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University students in China are being recruited by the Chinese government to write pro-government posts, in an extension of the country's Internet surveillance regime. Students get paid 50 Chinese cents per post, and are expected to write a minimum of three positive comments in response to negative events or opinions per day, according to the BBC.

"To take part in this Internet Civilization, one must uphold a firm/resolute conviction/belief. This resoluteness has its origins in the Party's firm/sincerest beliefs and stems from a deep love of country and nation," says a letter from the China Youth Network, posted by Xinhua, China's government-run news agency, and roughly translated by Fusion.

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The letter talks about the responsibility of younger generations toward their country, and says the foreign media has distorted China's image. The Communist Youth League posted ads at universities over the last few months targeting younger students to be "Youth Internet Civilization Volunteers".

The China Digital Times said they got their hands on and translated one of these ads. The first duty listed, according to China Digital, is to "Actively spread positive energy on the Internet. Actively participate in 'Operation Sunshine Comments' initiated by the CYL Central Committee: post on the Internet with civilized language and a rational attitude and build a rational, calm, and ordered atmosphere of Internet public opinion."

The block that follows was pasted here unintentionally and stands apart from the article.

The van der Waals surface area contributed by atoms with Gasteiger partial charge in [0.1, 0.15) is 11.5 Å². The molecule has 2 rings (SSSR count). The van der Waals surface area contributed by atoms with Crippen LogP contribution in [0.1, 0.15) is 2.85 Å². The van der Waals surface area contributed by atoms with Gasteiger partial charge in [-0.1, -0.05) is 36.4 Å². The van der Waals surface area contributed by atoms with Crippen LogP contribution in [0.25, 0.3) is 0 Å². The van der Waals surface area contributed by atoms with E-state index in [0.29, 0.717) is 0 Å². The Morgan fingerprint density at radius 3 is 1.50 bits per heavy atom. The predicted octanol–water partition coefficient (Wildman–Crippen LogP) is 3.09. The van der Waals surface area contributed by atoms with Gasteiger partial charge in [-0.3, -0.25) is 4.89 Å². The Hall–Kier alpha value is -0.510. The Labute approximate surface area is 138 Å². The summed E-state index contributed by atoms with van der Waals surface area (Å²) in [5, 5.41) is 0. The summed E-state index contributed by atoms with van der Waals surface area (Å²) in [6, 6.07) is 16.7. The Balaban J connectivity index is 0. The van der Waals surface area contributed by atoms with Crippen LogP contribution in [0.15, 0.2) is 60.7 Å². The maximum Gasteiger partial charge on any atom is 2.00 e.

It's no surprise that the Chinese government is hiring online opinion writers. It's already common knowledge that they are heavily invested in monitoring (and controlling) citizens' online activity. They have at least 2 million people closely watching what's said online for what the state calls "public opinion analysis", CNN reported in 2013.

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"I think it's part of what we could safely say is the world's largest campaign to control the total information environment in a country," said Katy Glenn Bass, Deputy Director of Free Expression Programs at PEN American Center (originally Poets, Essayists and Novelists), a freedom of expression advocacy group.

But the use of students in particular to push agendas on the Internet has been a more recent development. In the shadow of the 26th anniversary of the Tiananmen Square massacre two weeks ago, Chinese students attending universities overseas wrote an open letter calling for the massacre to be acknowledged. Bass thinks the government might be trying to sure up its support among young people partly as a result.

"I wonder if this is an attempt to ensure that they don't lose the youth by making sure they're fully engaged in party politics," she told Fusion.

The initiative is in line with Beijing's campaign to improve China's image on a range of issues including human rights globally, while cracking down as hard as ever on writers and dissidents within the country; PEN says around 44 writers and journalists are currently imprisoned in China.

Facebook and Twitter remain blocked by a government firewall, and Google searches have sometimes been restricted.

"It took repressive governments a while to realize how important the Internet was going to be as a tool for freedom of expression … it's sort of a growing savviness on the part of those regimes in terms of using the Internet for their own ends," Bass said.